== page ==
Synaptic Dysfunction in Huntington’s Disease



Huntington’s disease (HD) is a progressive, inherited, neurodegenerative disorder characterised by movement abnormalities, cognitive impairments and emotional disturbance (Bates et al. 2002). The genetic mutation for HD is an unstable CAG repeat expansion in the HD gene (Huntington’s Disease Collaborative Research Group 1993). The HD gene codes for a protein named huntingtin, and the CAG repeat is translated to an expanded polyglutamine repeat in the disease protein. However, even though the genetic mutation was identified more than 15 years ago, it is still not known how it causes HD. Until recently, the prevailing hypothesis was that the clinical manifestations of HD were due to selective neuronal degeneration in the striatum and cortex. Nevertheless, there is a growing body of work supporting the idea that some of the earliest changes apparent in HD, in particular changes in personality, mood and cognitive performance, may arise as a consequence of ­synaptic dysfunction. Here, we discuss the idea that synaptic dysfunction (rather than frank cell loss) may underlie early symptoms in HD.


Axonal Transport Snare Complex Mutant Huntingtin Expand Polyglutamine Repeat Normal Huntingtin 
These keywords were added by machine and not by the authors. This process is experimental and the keywords may be updated as the learning algorithm improves.


  1. Andre VM, Cepeda C, Venegas A et al (2006) Altered cortical glutamate receptor function in the R6/2 model of Huntington’s disease. J Neurophysiol 95:2108–2119PubMedCrossRefGoogle Scholar
  2. Andrews TC, Weeks RA, Turjanski N et al (1999) Huntington’s disease progression. PET and clinical observations. Brain 122:2353–2363PubMedCrossRefGoogle Scholar
  3. Antonini A, Leenders KL, Spiegel R et al (1996) Striatal glucose metabolism and dopamine D2 receptor binding in asymptomatic gene carriers and patients with Huntington’s disease. Brain 119:2085–2095PubMedCrossRefGoogle Scholar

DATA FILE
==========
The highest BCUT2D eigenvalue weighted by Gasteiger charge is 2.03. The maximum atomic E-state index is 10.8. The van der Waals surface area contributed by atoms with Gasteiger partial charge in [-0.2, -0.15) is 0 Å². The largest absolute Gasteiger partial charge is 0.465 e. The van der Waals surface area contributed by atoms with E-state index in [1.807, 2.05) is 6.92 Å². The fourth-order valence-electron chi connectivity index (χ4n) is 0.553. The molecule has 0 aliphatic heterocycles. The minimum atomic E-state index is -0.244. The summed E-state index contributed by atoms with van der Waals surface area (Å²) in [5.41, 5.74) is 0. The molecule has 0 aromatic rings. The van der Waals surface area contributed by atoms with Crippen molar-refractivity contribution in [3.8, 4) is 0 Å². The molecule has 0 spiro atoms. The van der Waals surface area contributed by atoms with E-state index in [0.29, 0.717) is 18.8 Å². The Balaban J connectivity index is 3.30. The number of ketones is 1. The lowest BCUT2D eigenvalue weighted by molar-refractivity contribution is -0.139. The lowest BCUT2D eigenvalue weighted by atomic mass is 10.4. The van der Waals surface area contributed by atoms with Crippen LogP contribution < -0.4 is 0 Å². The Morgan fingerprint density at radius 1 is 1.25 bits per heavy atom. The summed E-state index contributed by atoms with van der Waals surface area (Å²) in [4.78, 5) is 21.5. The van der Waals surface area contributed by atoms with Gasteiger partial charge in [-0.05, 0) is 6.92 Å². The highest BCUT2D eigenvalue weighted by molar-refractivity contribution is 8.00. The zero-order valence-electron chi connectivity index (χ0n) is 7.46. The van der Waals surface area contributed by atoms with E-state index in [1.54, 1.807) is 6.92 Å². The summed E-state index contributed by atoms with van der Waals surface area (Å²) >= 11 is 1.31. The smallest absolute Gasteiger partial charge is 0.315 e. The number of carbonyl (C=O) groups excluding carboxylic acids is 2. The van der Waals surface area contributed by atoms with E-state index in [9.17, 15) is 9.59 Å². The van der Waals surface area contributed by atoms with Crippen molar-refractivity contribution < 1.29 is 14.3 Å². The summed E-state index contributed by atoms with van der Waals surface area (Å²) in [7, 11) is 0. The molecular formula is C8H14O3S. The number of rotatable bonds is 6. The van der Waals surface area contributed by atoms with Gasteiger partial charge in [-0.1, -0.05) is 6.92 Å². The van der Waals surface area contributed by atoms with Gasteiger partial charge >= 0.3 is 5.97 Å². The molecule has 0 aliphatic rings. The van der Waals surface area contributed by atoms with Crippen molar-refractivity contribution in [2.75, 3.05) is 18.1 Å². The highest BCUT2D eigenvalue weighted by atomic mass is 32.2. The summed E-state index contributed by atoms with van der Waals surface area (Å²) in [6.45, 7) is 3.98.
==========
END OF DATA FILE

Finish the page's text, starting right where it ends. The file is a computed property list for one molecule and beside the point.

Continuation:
4. Barr AM, Hofmann CE, Phillips AG et al (2005) Prenatal ethanol exposure in rats decreases levels of complexin proteins in the frontal cortex. Alcohol Clin Exp Res 29:1915–1920PubMedCrossRefGoogle Scholar
  5. Basso M, Giraudo S, Corpillo D et al (2004) Proteome analysis of human substantia nigra in Parkinson’s disease. Proteomics 4:3943–3952PubMedCrossRefGoogle Scholar
  6. Bates G, Harper PS, Jones L (2002) Huntington’s disease (3rd Edn) Oxford University Press, OxfordGoogle Scholar
  7. Bence NF, Sampat RM, Kopito RR (2001) Impairment of the ubiquitin-proteasome system by protein aggregation. Science 292:1552–1555PubMedCrossRefGoogle Scholar
  8. Bird ED, Iversen LL (1974) Huntington’s chorea: measurement of glutamic acid decarboxylase, choline acetyltransferase and dopamine in basal ganglia. Brain 97:457–472PubMedCrossRefGoogle Scholar
  9. Bliss TV, Collingridge GL (1993) A synaptic model of memory: long-term potentiation in the hippocampus. Nature 361:31–39PubMedCrossRefGoogle Scholar
  10. Block-Galarza J, Chase KO, Sapp E et al (1997) Fast transport and retrograde movement of huntingtin and HAP 1 in axons. Neuroreport 8:2247–2251PubMedCrossRefGoogle Scholar
  11. Bowman AB, Yoo SY, Dantuma NP et al (2005) Neuronal dysfunction in a polyglutamine disease model occurs in the absence of ubiquitin-proteasome system impairment and inversely correlates with the degree of nuclear inclusion formation. Hum Mol Genet 14:679–691PubMedCrossRefGoogle Scholar
  12. Brandt J, Butters N (1986) The neuropsychology of Huntington’s disease. Trends Neurosci 9:118–120CrossRefGoogle Scholar
  13. Brose N (2008) Altered complexin expression in psychiatric and neurological disorders: cause or consequence? Mol Cells 25:7–19PubMedGoogle Scholar
  14. Butterworth MB, Frizzell RA, Johnson JP et al (2005) PKA-dependent ENaC trafficking requires the SNARE-binding protein complexin. Am J Physiol Renal Physiol 289:F969–F977PubMedCrossRefGoogle Scholar
  15. Cai H, Reim K, Varoqueaux F et al (2008) Complexin II plays a positive role in Ca2+-triggered exocytosis by facilitating vesicle priming. Proc Natl Acad Sci U S A 105:19538–19543PubMedCrossRefGoogle Scholar
  16. Carter RJ, Lione, LA, Humby T et al (1999) Characterisation of progressive motor deficits in mice transgenic for the Huntington’s disease mutation. J Neurosci 19:3248–3257PubMedGoogle Scholar